Agreement between data-based and opinion-based predictions of biases affecting randomised trials within systematic reviews




Poster session 2 Thursday: Evidence synthesis - methods / improving conduct and reporting


Thursday 14 September 2017 - 12:30 to 14:00


All authors in correct order:

Rhodes K1, Turner R1, Savovic J2, Jones H2, Sterne J2, Higgins J2
1 MRC Biostatistics Unit, Cambridge, United Kingdom
2 University of Bristol, United Kingdom
Presenting author and contact person

Presenting author:

Kirsty Rhodes

Contact person:

Abstract text
Background: Trials within meta-analyses are often affected by varying amounts of internal bias caused by methodological flaws. By using external information on the likely effects of particular biases, trial results can be adjusted. Two proposed methods adjust trial results based on: (1) empirical evidence from published meta-analyses; or (2) expert opinion elicited specifically for each trial in the meta-analysis.

Objectives: Our aim is to investigate agreement between empirical data-based and opinion-based approaches to predicting the bias associated with flaws in each of four trial characteristics: sequence generation, allocation concealment, blinding and incomplete outcome data.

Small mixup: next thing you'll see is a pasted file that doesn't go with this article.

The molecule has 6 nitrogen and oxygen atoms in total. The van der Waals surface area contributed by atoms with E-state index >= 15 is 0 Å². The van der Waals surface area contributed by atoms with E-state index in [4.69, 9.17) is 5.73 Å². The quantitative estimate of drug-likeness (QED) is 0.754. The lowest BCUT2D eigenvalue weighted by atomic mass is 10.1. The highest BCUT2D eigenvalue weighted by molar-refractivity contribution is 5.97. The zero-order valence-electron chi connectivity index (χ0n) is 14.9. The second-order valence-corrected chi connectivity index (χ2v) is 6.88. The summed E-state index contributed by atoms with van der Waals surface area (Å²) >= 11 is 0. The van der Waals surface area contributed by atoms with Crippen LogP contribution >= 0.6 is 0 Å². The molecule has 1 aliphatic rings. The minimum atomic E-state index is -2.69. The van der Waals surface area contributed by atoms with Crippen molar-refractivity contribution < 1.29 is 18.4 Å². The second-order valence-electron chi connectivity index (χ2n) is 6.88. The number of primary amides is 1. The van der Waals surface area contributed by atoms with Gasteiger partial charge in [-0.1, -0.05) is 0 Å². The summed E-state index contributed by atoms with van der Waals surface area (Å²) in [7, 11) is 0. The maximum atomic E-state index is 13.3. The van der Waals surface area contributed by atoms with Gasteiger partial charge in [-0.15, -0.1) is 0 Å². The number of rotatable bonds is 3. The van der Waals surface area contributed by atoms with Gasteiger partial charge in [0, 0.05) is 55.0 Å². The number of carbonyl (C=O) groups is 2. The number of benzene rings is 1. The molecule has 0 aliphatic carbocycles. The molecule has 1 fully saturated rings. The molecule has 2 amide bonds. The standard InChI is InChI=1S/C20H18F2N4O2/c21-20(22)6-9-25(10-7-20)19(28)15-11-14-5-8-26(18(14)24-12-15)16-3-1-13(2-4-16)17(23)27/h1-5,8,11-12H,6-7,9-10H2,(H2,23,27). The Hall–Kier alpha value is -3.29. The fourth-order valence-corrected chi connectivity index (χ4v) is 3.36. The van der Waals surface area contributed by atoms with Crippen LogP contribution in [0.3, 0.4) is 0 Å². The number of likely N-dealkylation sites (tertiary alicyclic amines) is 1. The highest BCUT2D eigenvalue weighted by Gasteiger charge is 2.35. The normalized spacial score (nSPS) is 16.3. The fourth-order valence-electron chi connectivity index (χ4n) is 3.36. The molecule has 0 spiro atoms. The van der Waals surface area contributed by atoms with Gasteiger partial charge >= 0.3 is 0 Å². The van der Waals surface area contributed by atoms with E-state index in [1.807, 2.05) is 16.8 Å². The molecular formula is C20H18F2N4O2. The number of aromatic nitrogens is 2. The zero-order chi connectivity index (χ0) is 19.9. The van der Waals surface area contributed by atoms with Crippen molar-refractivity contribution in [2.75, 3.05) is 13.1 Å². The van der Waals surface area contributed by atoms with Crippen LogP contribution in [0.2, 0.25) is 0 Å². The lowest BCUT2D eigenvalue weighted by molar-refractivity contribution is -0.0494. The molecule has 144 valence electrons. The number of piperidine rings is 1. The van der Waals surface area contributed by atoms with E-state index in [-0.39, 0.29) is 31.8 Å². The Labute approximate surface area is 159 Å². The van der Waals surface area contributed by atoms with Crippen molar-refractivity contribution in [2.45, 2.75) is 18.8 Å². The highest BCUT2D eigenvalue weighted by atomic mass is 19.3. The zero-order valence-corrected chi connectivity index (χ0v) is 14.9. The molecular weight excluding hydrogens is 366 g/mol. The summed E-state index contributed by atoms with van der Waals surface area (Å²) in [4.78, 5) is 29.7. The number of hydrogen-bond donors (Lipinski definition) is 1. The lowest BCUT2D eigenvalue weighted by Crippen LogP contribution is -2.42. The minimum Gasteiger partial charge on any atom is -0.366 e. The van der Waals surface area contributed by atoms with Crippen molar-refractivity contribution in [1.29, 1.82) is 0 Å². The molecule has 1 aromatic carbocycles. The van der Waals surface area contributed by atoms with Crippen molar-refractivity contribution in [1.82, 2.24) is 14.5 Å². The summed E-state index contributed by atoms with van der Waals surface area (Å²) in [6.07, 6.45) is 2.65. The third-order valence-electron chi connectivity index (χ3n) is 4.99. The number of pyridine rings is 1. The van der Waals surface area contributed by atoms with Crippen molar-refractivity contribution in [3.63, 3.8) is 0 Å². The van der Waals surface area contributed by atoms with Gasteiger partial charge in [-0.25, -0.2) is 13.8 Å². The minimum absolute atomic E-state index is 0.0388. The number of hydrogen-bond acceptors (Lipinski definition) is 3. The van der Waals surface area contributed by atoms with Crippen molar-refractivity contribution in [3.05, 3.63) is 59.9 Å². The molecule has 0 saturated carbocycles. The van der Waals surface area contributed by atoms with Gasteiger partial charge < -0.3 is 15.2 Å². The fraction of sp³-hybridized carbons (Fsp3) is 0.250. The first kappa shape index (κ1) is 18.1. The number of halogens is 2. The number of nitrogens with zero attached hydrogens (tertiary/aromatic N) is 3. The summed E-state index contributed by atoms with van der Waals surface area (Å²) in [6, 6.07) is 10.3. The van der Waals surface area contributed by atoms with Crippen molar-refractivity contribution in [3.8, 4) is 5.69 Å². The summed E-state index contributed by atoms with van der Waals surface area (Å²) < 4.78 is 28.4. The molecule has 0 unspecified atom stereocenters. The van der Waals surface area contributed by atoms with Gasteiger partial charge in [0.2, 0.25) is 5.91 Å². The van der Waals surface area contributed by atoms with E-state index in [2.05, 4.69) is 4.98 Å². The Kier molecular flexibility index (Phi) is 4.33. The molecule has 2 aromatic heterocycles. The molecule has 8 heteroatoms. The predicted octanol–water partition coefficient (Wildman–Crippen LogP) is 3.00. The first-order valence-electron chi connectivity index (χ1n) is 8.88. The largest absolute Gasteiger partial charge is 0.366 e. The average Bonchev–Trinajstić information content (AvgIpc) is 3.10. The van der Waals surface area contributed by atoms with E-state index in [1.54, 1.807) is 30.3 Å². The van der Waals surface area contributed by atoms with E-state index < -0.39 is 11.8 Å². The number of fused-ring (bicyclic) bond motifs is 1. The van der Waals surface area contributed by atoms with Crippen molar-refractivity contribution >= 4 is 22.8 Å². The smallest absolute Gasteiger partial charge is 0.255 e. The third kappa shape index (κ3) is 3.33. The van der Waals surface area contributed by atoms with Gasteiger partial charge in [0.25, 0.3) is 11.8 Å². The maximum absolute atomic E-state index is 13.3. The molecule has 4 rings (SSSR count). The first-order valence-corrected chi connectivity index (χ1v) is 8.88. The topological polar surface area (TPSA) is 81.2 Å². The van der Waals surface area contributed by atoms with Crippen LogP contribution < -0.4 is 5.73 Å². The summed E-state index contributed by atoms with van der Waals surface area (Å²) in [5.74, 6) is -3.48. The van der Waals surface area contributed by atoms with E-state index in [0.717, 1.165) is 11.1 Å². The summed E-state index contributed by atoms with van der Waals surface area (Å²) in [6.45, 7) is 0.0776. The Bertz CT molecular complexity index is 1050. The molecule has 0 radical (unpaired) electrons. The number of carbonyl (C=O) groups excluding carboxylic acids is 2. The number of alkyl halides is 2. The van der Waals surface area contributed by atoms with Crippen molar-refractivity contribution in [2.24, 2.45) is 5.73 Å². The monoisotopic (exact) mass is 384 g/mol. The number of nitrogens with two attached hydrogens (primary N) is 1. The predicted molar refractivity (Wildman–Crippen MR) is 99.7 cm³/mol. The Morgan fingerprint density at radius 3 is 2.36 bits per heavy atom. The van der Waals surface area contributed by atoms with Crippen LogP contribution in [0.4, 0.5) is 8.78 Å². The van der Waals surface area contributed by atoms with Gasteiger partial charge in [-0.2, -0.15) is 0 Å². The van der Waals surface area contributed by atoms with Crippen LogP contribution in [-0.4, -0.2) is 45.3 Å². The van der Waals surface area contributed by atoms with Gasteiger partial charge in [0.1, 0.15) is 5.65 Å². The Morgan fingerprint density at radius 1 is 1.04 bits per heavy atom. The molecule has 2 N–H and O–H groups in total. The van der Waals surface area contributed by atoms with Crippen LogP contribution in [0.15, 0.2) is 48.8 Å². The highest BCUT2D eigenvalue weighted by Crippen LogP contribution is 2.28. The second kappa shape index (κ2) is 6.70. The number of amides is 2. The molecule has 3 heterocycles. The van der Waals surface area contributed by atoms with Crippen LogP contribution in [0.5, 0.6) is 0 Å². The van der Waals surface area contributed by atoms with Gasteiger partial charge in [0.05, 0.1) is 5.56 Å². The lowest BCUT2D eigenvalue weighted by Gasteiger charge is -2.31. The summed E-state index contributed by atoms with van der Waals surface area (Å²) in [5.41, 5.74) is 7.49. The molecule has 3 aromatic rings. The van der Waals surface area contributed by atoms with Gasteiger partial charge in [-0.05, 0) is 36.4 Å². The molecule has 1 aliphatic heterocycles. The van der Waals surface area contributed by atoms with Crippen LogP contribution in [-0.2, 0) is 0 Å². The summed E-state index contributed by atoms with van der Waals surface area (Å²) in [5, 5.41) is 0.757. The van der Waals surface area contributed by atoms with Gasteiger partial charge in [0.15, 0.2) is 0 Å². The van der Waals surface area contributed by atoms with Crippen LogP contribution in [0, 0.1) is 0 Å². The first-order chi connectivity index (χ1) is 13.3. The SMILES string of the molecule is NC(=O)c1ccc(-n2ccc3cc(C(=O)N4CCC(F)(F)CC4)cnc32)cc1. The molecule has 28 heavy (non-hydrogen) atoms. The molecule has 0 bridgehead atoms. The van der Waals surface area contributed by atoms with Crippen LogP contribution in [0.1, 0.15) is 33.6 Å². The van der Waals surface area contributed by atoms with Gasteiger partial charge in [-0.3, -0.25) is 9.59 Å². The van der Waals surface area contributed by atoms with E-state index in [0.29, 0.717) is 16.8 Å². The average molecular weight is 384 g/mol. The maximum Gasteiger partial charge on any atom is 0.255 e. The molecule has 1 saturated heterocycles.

Methods: For each bias component in turn, we sampled 30 meta-analyses from a large collection of meta-analyses, the Risk of Bias in Evidence Synthesis (ROBES) study. A bias model was fitted to all meta-analyses within ROBES to obtain fitted values for the trial-specific biases within each sampled meta-analysis. We selected the pair of trials with the highest and lowest fitted bias values within each meta-analysis, and then asked assessors which trial within each pair was judged to be more biased on the basis of detailed trial design summaries.

Results: Assessors chose trial pairs to be equally biased in 68% of trial rankings. Of the assessor opinions that judged one trial as more biased, the proportion that agreed with the ranking based on data-based fitted biases was highest for allocation concealment (79%) and blinding (79%) and lower for sequence generation (59%) and incomplete outcome data (56%).

Conclusions: We expect that incorporating opinion on bias may not reduce uncertainty much, compared with using data-based evidence alone, given that experts chose 'equally biased' for the majority of trial rankings. However, combining data-based evidence on bias with opinion would be useful when data-based evidence is sparse.